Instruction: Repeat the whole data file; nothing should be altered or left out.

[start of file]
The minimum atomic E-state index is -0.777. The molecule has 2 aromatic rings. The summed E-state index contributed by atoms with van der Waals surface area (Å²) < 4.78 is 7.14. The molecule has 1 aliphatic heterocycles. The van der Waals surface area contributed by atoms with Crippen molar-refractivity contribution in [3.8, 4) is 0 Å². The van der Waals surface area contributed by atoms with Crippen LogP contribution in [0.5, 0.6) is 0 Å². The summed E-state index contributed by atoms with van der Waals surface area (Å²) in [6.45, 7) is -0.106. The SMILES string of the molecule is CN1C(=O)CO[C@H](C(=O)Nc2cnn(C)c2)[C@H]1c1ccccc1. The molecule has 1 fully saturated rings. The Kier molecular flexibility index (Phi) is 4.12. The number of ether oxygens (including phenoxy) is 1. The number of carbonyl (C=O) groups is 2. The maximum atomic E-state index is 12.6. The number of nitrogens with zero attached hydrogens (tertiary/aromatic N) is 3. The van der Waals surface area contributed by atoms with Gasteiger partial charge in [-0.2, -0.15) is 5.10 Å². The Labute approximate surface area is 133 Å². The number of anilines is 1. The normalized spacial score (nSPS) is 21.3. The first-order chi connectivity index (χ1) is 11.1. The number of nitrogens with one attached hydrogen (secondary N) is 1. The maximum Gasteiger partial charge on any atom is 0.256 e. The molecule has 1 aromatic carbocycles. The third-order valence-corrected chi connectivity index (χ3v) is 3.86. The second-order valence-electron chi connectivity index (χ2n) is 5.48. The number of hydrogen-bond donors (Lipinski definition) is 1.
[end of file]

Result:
The minimum atomic E-state index is -0.777. The molecule has 2 aromatic rings. The summed E-state index contributed by atoms with van der Waals surface area (Å²) < 4.78 is 7.14. The molecule has 1 aliphatic heterocycles. The van der Waals surface area contributed by atoms with Crippen molar-refractivity contribution in [3.8, 4) is 0 Å². The van der Waals surface area contributed by atoms with Crippen LogP contribution in [0.5, 0.6) is 0 Å². The summed E-state index contributed by atoms with van der Waals surface area (Å²) in [6.45, 7) is -0.106. The SMILES string of the molecule is CN1C(=O)CO[C@H](C(=O)Nc2cnn(C)c2)[C@H]1c1ccccc1. The molecule has 1 fully saturated rings. The Kier molecular flexibility index (Phi) is 4.12. The number of ether oxygens (including phenoxy) is 1. The number of carbonyl (C=O) groups is 2. The maximum atomic E-state index is 12.6. The number of nitrogens with zero attached hydrogens (tertiary/aromatic N) is 3. The van der Waals surface area contributed by atoms with Gasteiger partial charge in [-0.2, -0.15) is 5.10 Å². The Labute approximate surface area is 133 Å². The number of anilines is 1. The normalized spacial score (nSPS) is 21.3. The first-order chi connectivity index (χ1) is 11.1. The number of nitrogens with one attached hydrogen (secondary N) is 1. The maximum Gasteiger partial charge on any atom is 0.256 e. The molecule has 1 aromatic carbocycles. The third-order valence-corrected chi connectivity index (χ3v) is 3.86. The second-order valence-electron chi connectivity index (χ2n) is 5.48. The number of hydrogen-bond donors (Lipinski definition) is 1.